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  2. I am so sorry that this happened to you! You write about a terrible experience so beautifully. Really poetic. I am glad that you could focus on love in the midst of all this. I have tears in my eyes reading it. Sending you lots of love. Xx

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    1. Thank you my lovely. Recovering well, scars are healing pretty fast. Blood test yesterday showed that HCG had dropped over 1000, so no more hospital appointments are needed 🙂 🙂 🙂

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  3. I’m so sorry that you’ve had to go through this but I’m really glad that you found a Dr who could confirm what was going on and that you’ve safely got through the operation. I can’t begin to imagine what you’ve been through but I think you’re being incredibly brave and certainly deserve some good fortune in the near future. I wish you a speedy recovery. Xx

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    1. Thank you Jessica – receiving your love with gratitude. I appreciate your encouragement with writing/work as well, as you’ve done so much to help others in this field.

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      1. Hi lovely, so sorry it’s taken so long to get back to you. I’ve been off beam for the last couple of weeks. We are almost there with transferring to new hospital – just need confirmation from their transportation team about forms to fill in for transferring our two frozen embies to them. Should hear any day now, I think. How are you doing? x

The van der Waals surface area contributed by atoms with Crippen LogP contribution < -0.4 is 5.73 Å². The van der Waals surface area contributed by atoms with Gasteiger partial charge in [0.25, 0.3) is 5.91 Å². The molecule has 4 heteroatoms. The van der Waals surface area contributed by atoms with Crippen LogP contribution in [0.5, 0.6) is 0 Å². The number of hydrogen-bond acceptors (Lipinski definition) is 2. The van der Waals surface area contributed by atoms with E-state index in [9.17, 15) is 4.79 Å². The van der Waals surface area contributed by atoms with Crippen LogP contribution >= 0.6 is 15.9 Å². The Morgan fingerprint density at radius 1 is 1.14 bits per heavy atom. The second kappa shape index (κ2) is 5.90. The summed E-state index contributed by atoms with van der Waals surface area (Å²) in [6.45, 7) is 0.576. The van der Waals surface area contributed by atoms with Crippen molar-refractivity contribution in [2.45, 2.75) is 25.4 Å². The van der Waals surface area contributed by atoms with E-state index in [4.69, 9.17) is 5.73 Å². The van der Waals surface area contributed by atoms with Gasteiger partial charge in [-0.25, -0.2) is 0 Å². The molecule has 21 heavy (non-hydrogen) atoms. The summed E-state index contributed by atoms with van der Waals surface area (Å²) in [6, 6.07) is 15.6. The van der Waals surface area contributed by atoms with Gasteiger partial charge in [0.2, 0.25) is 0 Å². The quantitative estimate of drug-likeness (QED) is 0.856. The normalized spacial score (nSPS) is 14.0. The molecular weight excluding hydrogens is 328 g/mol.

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      2. I’ve been in hospital for the last 6 nights as have had sepsis which was exacerbated by my sickness and the fact i was extremely dehydrated. On the mend now – been on IV meds as couldn’t keep anything down. On tablets now – baby is ok – had a bit of a panic about it heart rate when they couldn’t get my temperature down but seems to have calmed down now

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      3. Oh hun, that sounds full on. I’m so sorry to hear you’ve been in hospital. Must have been a worrying time. Thank goodness your baby is okay. Are you still in hospital now? Xxx

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      4. I’m ok – have good spells and bad sometimes the sickness is so frightening. I’ve taken to napping – I’m so tired – all I keep thinking is as long as the baby is ok I can out up with anything. I’ve been told I’m allergic to pregnancy hormone – so that’s a worry! Only I could possibly be allergic to being pregnant!! Feeling baby kick now so that keeps me sane.

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  4. I’m new to your blog — thank you for leaving a comment on mine — and am catching up with your story. The first thing I want to do is give you a massive virtual hug. None of this shit is easy, but you are navigating it beautifully. Your writing is excellent and I hope you keep on writing!

    Coming out of the infertility closet is scary, and I think you’re amazing for doing so. I was always open about my miscarriage, but infertility is something I only shared with my online community and closest friends IRL. So, kudos to you!

    I hope you’re healing well after your laparoscopy, and that your take-home baby is just around the corner.

    Much love to you and Dad 100.